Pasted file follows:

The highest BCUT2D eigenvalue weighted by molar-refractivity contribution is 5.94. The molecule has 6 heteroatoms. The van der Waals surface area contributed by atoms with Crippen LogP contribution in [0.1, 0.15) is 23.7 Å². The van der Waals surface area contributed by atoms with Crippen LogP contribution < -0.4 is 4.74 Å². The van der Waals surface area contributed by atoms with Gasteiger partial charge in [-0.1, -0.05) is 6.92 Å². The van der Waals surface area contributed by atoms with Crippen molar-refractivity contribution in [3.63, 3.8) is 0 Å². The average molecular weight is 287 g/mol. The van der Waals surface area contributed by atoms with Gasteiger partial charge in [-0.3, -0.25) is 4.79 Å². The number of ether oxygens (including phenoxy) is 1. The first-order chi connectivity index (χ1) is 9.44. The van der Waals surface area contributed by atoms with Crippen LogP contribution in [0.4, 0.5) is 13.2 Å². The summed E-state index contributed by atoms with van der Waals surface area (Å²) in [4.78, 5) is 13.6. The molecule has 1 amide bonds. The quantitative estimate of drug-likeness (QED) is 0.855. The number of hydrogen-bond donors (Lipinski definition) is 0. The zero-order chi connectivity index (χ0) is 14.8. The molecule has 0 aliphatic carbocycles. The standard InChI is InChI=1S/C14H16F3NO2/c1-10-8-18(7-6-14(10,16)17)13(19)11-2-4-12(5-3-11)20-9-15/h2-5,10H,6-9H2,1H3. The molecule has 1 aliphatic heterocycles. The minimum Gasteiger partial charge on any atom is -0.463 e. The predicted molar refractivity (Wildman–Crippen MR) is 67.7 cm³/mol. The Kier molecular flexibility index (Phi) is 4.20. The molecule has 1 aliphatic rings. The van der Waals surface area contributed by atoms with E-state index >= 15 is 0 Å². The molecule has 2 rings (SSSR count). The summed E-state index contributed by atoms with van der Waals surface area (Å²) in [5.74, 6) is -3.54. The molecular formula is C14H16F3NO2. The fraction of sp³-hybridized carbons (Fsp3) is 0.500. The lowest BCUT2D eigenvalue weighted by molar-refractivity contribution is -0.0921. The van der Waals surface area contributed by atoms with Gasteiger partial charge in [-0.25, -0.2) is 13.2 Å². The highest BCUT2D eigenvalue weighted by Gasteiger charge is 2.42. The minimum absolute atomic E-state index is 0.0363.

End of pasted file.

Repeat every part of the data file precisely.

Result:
The highest BCUT2D eigenvalue weighted by molar-refractivity contribution is 5.94. The molecule has 6 heteroatoms. The van der Waals surface area contributed by atoms with Crippen LogP contribution in [0.1, 0.15) is 23.7 Å². The van der Waals surface area contributed by atoms with Crippen LogP contribution < -0.4 is 4.74 Å². The van der Waals surface area contributed by atoms with Gasteiger partial charge in [-0.1, -0.05) is 6.92 Å². The van der Waals surface area contributed by atoms with Crippen molar-refractivity contribution in [3.63, 3.8) is 0 Å². The average molecular weight is 287 g/mol. The van der Waals surface area contributed by atoms with Gasteiger partial charge in [-0.3, -0.25) is 4.79 Å². The number of ether oxygens (including phenoxy) is 1. The first-order chi connectivity index (χ1) is 9.44. The van der Waals surface area contributed by atoms with Crippen LogP contribution in [0.4, 0.5) is 13.2 Å². The summed E-state index contributed by atoms with van der Waals surface area (Å²) in [4.78, 5) is 13.6. The molecule has 1 amide bonds. The quantitative estimate of drug-likeness (QED) is 0.855. The number of hydrogen-bond donors (Lipinski definition) is 0. The zero-order chi connectivity index (χ0) is 14.8. The molecule has 0 aliphatic carbocycles. The standard InChI is InChI=1S/C14H16F3NO2/c1-10-8-18(7-6-14(10,16)17)13(19)11-2-4-12(5-3-11)20-9-15/h2-5,10H,6-9H2,1H3. The molecule has 1 aliphatic heterocycles. The minimum Gasteiger partial charge on any atom is -0.463 e. The predicted molar refractivity (Wildman–Crippen MR) is 67.7 cm³/mol. The Kier molecular flexibility index (Phi) is 4.20. The molecule has 1 aliphatic rings. The van der Waals surface area contributed by atoms with E-state index >= 15 is 0 Å². The molecule has 2 rings (SSSR count). The summed E-state index contributed by atoms with van der Waals surface area (Å²) in [5.74, 6) is -3.54. The molecular formula is C14H16F3NO2. The fraction of sp³-hybridized carbons (Fsp3) is 0.500. The lowest BCUT2D eigenvalue weighted by molar-refractivity contribution is -0.0921. The van der Waals surface area contributed by atoms with Gasteiger partial charge in [-0.25, -0.2) is 13.2 Å². The highest BCUT2D eigenvalue weighted by Gasteiger charge is 2.42. The minimum absolute atomic E-state index is 0.0363.